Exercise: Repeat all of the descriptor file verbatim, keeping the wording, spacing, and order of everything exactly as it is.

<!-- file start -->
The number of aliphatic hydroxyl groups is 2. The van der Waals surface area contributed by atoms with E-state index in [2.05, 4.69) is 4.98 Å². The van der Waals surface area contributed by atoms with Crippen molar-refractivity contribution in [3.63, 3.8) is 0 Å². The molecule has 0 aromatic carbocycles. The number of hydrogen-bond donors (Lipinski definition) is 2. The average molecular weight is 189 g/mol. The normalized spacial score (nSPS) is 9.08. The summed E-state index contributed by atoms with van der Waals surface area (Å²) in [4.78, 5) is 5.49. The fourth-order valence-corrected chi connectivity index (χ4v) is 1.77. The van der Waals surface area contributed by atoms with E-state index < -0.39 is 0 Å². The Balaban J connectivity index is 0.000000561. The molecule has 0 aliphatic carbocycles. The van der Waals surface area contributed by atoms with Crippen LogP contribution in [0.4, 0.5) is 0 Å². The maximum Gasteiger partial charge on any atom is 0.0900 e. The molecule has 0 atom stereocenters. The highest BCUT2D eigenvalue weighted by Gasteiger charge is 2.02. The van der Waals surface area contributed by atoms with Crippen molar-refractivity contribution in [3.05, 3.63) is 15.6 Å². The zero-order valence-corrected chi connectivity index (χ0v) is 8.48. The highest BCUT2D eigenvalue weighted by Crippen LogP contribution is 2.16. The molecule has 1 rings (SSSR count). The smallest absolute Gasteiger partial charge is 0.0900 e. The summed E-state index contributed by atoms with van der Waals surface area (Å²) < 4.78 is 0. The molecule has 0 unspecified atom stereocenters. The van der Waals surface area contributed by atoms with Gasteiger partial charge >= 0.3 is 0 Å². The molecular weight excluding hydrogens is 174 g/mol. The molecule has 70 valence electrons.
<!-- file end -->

The number of aliphatic hydroxyl groups is 2. The van der Waals surface area contributed by atoms with E-state index in [2.05, 4.69) is 4.98 Å². The van der Waals surface area contributed by atoms with Crippen molar-refractivity contribution in [3.63, 3.8) is 0 Å². The molecule has 0 aromatic carbocycles. The number of hydrogen-bond donors (Lipinski definition) is 2. The average molecular weight is 189 g/mol. The normalized spacial score (nSPS) is 9.08. The summed E-state index contributed by atoms with van der Waals surface area (Å²) in [4.78, 5) is 5.49. The fourth-order valence-corrected chi connectivity index (χ4v) is 1.77. The van der Waals surface area contributed by atoms with E-state index < -0.39 is 0 Å². The Balaban J connectivity index is 0.000000561. The molecule has 0 aliphatic carbocycles. The van der Waals surface area contributed by atoms with Crippen LogP contribution in [0.4, 0.5) is 0 Å². The maximum Gasteiger partial charge on any atom is 0.0900 e. The molecule has 0 atom stereocenters. The highest BCUT2D eigenvalue weighted by Gasteiger charge is 2.02. The van der Waals surface area contributed by atoms with Crippen molar-refractivity contribution in [3.05, 3.63) is 15.6 Å². The zero-order valence-corrected chi connectivity index (χ0v) is 8.48. The highest BCUT2D eigenvalue weighted by Crippen LogP contribution is 2.16. The molecule has 1 rings (SSSR count). The smallest absolute Gasteiger partial charge is 0.0900 e. The summed E-state index contributed by atoms with van der Waals surface area (Å²) < 4.78 is 0. The molecule has 0 unspecified atom stereocenters. The van der Waals surface area contributed by atoms with Gasteiger partial charge >= 0.3 is 0 Å². The molecular weight excluding hydrogens is 174 g/mol. The molecule has 70 valence electrons.